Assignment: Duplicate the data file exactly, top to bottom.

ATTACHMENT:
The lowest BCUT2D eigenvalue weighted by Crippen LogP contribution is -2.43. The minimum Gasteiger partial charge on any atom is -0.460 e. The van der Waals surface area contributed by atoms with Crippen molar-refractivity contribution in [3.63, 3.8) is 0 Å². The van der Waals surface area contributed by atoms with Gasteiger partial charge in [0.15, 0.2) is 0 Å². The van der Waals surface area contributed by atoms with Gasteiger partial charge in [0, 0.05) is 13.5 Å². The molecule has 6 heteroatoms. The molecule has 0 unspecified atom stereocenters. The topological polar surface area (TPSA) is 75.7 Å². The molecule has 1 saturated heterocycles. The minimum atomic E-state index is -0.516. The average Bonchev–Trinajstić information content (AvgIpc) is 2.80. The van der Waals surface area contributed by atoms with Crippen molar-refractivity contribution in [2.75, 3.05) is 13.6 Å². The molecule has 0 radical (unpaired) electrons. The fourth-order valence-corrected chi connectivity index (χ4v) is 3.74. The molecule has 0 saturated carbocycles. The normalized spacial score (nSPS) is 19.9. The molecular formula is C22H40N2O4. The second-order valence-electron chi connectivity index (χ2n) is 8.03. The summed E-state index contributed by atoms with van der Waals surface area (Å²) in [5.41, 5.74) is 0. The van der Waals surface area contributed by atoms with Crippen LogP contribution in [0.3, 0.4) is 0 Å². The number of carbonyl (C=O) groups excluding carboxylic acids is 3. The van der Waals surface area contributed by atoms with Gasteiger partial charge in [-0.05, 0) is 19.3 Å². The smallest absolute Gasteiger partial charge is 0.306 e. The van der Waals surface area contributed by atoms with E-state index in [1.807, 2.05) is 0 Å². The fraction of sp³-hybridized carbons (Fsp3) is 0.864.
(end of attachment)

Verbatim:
The lowest BCUT2D eigenvalue weighted by Crippen LogP contribution is -2.43. The minimum Gasteiger partial charge on any atom is -0.460 e. The van der Waals surface area contributed by atoms with Crippen molar-refractivity contribution in [3.63, 3.8) is 0 Å². The van der Waals surface area contributed by atoms with Gasteiger partial charge in [0.15, 0.2) is 0 Å². The van der Waals surface area contributed by atoms with Gasteiger partial charge in [0, 0.05) is 13.5 Å². The molecule has 6 heteroatoms. The molecule has 0 unspecified atom stereocenters. The topological polar surface area (TPSA) is 75.7 Å². The molecule has 1 saturated heterocycles. The minimum atomic E-state index is -0.516. The average Bonchev–Trinajstić information content (AvgIpc) is 2.80. The van der Waals surface area contributed by atoms with Crippen molar-refractivity contribution in [2.75, 3.05) is 13.6 Å². The molecule has 0 radical (unpaired) electrons. The fourth-order valence-corrected chi connectivity index (χ4v) is 3.74. The molecule has 0 saturated carbocycles. The normalized spacial score (nSPS) is 19.9. The molecular formula is C22H40N2O4. The second-order valence-electron chi connectivity index (χ2n) is 8.03. The summed E-state index contributed by atoms with van der Waals surface area (Å²) in [5.41, 5.74) is 0. The van der Waals surface area contributed by atoms with Crippen LogP contribution in [0.3, 0.4) is 0 Å². The number of carbonyl (C=O) groups excluding carboxylic acids is 3. The van der Waals surface area contributed by atoms with Gasteiger partial charge in [-0.05, 0) is 19.3 Å². The smallest absolute Gasteiger partial charge is 0.306 e. The van der Waals surface area contributed by atoms with E-state index in [1.807, 2.05) is 0 Å². The fraction of sp³-hybridized carbons (Fsp3) is 0.864.